Why Python?

Python is well established in the scientific community. It is usable both for developers, but also for many microscopists.

Its high-level construct allow for fast iteration and prototyping. There is an extensive ecosystem of packages for scientific computation leveraging existing native libraries. Python has good interoperability with low-level languages like C, which means it is well suited as a glue language for existing low-level routines, without introducing inefficiencies such as copies of large buffers on each interaction.

Isn’t Python slow?

Yes, it can be slow, but we mostly use Python for setting up the computation, creating buffers, setting parameters, etc. We use it as a glue language for native parts (libhdfs3, numpy/OpenBLAS, …) or use Numba for critical code sections.

See for example this profile, visualized as a flamegraph:

_images/read_from_hdfs_profile.png

The workload is similar to what LiberTEM will later do: it reads files from HDFS and does matrix multiplication on the data.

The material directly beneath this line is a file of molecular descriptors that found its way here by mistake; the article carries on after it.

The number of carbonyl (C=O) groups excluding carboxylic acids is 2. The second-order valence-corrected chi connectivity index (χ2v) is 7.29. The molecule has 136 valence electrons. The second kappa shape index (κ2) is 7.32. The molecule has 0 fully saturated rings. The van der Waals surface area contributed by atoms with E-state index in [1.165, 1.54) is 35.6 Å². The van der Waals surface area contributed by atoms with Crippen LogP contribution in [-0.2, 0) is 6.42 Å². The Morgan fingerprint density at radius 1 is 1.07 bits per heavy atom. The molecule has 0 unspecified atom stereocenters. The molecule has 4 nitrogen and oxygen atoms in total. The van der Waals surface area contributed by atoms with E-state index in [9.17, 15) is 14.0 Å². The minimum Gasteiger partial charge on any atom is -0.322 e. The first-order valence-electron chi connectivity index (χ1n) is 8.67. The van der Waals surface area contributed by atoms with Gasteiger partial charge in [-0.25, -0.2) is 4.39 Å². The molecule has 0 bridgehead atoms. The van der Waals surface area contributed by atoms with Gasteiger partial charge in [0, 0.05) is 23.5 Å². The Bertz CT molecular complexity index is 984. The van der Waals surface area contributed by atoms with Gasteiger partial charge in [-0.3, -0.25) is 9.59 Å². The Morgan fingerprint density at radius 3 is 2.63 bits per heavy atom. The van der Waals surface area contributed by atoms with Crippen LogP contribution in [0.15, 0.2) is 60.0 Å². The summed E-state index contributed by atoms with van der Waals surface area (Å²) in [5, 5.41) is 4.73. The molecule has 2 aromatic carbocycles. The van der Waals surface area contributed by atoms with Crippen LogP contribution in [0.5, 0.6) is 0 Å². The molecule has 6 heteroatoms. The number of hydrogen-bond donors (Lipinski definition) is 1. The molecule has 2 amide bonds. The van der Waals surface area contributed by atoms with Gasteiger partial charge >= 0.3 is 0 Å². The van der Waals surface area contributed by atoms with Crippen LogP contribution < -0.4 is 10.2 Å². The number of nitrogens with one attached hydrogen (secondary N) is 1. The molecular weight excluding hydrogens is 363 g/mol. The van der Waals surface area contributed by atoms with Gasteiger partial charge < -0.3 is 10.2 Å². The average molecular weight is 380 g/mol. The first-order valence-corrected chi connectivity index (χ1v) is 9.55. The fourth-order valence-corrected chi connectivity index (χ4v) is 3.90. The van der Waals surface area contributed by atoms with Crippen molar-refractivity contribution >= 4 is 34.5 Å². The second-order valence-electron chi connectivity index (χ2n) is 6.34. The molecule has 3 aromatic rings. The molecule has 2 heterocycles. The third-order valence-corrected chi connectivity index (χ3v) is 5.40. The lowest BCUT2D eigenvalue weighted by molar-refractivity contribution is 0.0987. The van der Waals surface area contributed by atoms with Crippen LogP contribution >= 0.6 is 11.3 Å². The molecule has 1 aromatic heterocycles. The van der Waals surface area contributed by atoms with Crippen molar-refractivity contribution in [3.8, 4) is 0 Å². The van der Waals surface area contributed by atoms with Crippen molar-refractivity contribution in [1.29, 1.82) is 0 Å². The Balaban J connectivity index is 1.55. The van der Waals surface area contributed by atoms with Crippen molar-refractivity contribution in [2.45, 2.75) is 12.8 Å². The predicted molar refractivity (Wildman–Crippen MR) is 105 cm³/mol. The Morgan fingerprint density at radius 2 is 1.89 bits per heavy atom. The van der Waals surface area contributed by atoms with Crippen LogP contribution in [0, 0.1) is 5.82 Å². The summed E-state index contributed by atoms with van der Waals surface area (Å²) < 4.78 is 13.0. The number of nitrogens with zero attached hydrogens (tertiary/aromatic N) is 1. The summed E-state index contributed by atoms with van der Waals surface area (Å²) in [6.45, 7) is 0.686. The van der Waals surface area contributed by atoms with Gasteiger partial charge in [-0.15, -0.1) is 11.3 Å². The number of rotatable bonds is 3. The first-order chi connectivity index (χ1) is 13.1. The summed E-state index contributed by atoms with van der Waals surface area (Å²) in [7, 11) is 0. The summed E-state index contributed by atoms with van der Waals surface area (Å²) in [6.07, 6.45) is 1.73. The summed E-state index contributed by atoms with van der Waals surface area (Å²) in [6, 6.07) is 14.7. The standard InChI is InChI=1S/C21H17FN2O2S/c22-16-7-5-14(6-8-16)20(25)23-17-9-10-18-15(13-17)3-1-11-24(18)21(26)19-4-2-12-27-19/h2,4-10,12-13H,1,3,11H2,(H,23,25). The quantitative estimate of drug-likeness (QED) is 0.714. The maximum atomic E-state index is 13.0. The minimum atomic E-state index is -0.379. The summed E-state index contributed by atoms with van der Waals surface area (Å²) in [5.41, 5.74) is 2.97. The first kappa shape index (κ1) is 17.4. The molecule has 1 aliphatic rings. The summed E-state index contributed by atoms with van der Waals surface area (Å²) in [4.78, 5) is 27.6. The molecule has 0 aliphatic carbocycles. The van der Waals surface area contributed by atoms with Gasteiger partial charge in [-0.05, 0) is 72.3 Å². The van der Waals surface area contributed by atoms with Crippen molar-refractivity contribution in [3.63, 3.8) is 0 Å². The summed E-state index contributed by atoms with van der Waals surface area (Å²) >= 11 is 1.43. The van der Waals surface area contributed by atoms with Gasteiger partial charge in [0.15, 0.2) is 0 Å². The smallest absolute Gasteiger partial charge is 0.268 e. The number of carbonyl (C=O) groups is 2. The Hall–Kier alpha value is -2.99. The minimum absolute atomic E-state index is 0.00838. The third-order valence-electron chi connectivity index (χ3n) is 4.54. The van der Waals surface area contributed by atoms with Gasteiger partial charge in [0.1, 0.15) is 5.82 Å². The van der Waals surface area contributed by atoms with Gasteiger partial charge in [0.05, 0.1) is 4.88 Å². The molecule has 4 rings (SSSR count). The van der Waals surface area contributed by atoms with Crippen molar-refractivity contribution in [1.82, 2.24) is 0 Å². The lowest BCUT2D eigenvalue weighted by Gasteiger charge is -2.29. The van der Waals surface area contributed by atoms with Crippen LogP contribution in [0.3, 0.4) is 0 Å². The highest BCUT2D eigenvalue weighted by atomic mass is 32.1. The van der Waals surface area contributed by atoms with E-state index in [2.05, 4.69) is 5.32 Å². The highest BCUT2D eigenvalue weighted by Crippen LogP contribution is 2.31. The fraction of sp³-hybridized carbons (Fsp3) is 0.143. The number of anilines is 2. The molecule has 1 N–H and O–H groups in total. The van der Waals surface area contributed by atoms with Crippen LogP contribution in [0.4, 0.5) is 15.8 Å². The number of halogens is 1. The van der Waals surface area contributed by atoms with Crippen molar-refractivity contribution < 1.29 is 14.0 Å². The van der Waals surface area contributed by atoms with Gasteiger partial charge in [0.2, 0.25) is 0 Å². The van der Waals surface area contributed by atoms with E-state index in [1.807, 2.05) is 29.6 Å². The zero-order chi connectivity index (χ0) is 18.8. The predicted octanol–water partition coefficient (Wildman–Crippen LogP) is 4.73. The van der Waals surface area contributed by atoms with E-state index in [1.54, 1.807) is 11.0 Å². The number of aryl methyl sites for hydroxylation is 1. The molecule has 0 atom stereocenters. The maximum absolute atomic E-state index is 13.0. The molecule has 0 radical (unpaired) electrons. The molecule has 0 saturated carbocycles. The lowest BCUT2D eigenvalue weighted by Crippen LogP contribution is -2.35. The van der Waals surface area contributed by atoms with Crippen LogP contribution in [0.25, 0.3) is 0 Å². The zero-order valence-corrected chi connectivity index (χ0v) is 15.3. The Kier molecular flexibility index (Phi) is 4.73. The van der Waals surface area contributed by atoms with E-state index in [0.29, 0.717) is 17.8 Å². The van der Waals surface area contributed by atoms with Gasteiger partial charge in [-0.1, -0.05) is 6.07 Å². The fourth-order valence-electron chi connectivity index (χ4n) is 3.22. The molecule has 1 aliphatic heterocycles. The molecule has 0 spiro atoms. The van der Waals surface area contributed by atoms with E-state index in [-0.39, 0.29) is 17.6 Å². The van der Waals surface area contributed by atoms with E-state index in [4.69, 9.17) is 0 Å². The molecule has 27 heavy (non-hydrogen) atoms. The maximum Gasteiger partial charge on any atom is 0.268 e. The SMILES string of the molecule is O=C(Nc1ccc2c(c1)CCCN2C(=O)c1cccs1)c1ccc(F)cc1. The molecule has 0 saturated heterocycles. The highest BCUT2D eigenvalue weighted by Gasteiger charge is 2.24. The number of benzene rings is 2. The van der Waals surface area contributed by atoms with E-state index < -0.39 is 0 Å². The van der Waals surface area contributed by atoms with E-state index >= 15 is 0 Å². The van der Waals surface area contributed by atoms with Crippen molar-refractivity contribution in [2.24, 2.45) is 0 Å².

Most of the time is spent reading the file (block on the left: sys_read) or actually performing the matrix multiplication (center block: anything containing dgemm). The Python parts are mostly in the narrow (= little time) but high (= deep call stacks) pillar on the right. The dask scheduler is also visible in the profile, but takes up less than 2% of the total samples.

Note the swapper part on the right: this was a full-system profile, so unrelated things like swapper or intel_idle are also included.

But what about (multicore) scaling?

NumPy releases the GIL, so multiple threads can work at the same time. Even if this were not the case, we can still use the multiprocessing workers of dask.distributed and scale to multiple cores. See also the Performance section.